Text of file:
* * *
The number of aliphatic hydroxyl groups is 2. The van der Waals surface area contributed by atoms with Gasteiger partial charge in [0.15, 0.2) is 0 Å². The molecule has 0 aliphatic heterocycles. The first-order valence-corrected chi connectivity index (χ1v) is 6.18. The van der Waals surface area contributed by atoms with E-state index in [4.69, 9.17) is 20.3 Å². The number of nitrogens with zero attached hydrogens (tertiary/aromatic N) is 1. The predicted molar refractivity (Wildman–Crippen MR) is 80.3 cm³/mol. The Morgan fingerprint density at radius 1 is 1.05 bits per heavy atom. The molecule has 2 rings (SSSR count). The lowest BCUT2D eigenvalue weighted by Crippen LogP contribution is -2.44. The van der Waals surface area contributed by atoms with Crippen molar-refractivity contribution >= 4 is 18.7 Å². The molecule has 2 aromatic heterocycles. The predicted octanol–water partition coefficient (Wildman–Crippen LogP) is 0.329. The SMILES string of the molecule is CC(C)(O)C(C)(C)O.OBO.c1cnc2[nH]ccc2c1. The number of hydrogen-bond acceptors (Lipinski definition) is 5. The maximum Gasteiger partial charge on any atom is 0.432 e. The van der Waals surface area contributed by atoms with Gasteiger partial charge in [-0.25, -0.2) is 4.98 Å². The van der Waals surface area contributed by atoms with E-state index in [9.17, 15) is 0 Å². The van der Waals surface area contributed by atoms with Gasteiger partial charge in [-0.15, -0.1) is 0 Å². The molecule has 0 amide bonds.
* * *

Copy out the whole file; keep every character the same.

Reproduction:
The number of aliphatic hydroxyl groups is 2. The van der Waals surface area contributed by atoms with Gasteiger partial charge in [0.15, 0.2) is 0 Å². The molecule has 0 aliphatic heterocycles. The first-order valence-corrected chi connectivity index (χ1v) is 6.18. The van der Waals surface area contributed by atoms with E-state index in [4.69, 9.17) is 20.3 Å². The number of nitrogens with zero attached hydrogens (tertiary/aromatic N) is 1. The predicted molar refractivity (Wildman–Crippen MR) is 80.3 cm³/mol. The Morgan fingerprint density at radius 1 is 1.05 bits per heavy atom. The molecule has 2 rings (SSSR count). The lowest BCUT2D eigenvalue weighted by Crippen LogP contribution is -2.44. The van der Waals surface area contributed by atoms with Crippen molar-refractivity contribution >= 4 is 18.7 Å². The molecule has 2 aromatic heterocycles. The predicted octanol–water partition coefficient (Wildman–Crippen LogP) is 0.329. The SMILES string of the molecule is CC(C)(O)C(C)(C)O.OBO.c1cnc2[nH]ccc2c1. The number of hydrogen-bond acceptors (Lipinski definition) is 5. The maximum Gasteiger partial charge on any atom is 0.432 e. The van der Waals surface area contributed by atoms with Gasteiger partial charge in [-0.25, -0.2) is 4.98 Å². The van der Waals surface area contributed by atoms with E-state index in [9.17, 15) is 0 Å². The van der Waals surface area contributed by atoms with Gasteiger partial charge in [-0.15, -0.1) is 0 Å². The molecule has 0 amide bonds.